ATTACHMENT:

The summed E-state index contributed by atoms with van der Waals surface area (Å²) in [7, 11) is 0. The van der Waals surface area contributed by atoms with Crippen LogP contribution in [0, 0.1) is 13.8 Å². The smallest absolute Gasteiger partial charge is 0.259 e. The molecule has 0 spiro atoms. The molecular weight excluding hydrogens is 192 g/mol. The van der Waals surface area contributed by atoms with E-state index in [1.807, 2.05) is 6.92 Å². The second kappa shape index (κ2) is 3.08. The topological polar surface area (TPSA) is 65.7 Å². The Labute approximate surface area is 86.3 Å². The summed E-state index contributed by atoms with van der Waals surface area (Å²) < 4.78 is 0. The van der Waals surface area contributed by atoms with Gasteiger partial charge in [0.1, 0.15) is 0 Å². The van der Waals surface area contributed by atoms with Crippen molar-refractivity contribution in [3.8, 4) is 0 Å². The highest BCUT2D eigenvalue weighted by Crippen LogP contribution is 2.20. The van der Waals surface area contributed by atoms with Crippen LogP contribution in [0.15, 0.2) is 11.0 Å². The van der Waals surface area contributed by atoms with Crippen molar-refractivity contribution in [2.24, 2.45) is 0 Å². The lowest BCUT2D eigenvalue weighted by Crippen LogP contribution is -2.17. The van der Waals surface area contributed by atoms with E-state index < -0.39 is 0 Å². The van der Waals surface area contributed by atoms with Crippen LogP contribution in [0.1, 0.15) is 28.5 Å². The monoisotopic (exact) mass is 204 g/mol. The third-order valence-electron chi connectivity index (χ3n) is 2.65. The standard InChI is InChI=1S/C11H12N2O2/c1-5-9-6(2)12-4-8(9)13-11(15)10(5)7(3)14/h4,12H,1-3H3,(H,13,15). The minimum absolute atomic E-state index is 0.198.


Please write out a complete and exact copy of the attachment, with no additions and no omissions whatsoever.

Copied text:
The summed E-state index contributed by atoms with van der Waals surface area (Å²) in [7, 11) is 0. The van der Waals surface area contributed by atoms with Crippen LogP contribution in [0, 0.1) is 13.8 Å². The smallest absolute Gasteiger partial charge is 0.259 e. The molecule has 0 spiro atoms. The molecular weight excluding hydrogens is 192 g/mol. The van der Waals surface area contributed by atoms with E-state index in [1.807, 2.05) is 6.92 Å². The second kappa shape index (κ2) is 3.08. The topological polar surface area (TPSA) is 65.7 Å². The Labute approximate surface area is 86.3 Å². The summed E-state index contributed by atoms with van der Waals surface area (Å²) < 4.78 is 0. The van der Waals surface area contributed by atoms with Gasteiger partial charge in [0.1, 0.15) is 0 Å². The van der Waals surface area contributed by atoms with Crippen molar-refractivity contribution in [3.8, 4) is 0 Å². The highest BCUT2D eigenvalue weighted by Crippen LogP contribution is 2.20. The van der Waals surface area contributed by atoms with Crippen LogP contribution in [0.15, 0.2) is 11.0 Å². The van der Waals surface area contributed by atoms with Crippen molar-refractivity contribution in [2.24, 2.45) is 0 Å². The lowest BCUT2D eigenvalue weighted by Crippen LogP contribution is -2.17. The van der Waals surface area contributed by atoms with E-state index < -0.39 is 0 Å². The van der Waals surface area contributed by atoms with Crippen LogP contribution in [0.1, 0.15) is 28.5 Å². The monoisotopic (exact) mass is 204 g/mol. The third-order valence-electron chi connectivity index (χ3n) is 2.65. The standard InChI is InChI=1S/C11H12N2O2/c1-5-9-6(2)12-4-8(9)13-11(15)10(5)7(3)14/h4,12H,1-3H3,(H,13,15). The minimum absolute atomic E-state index is 0.198.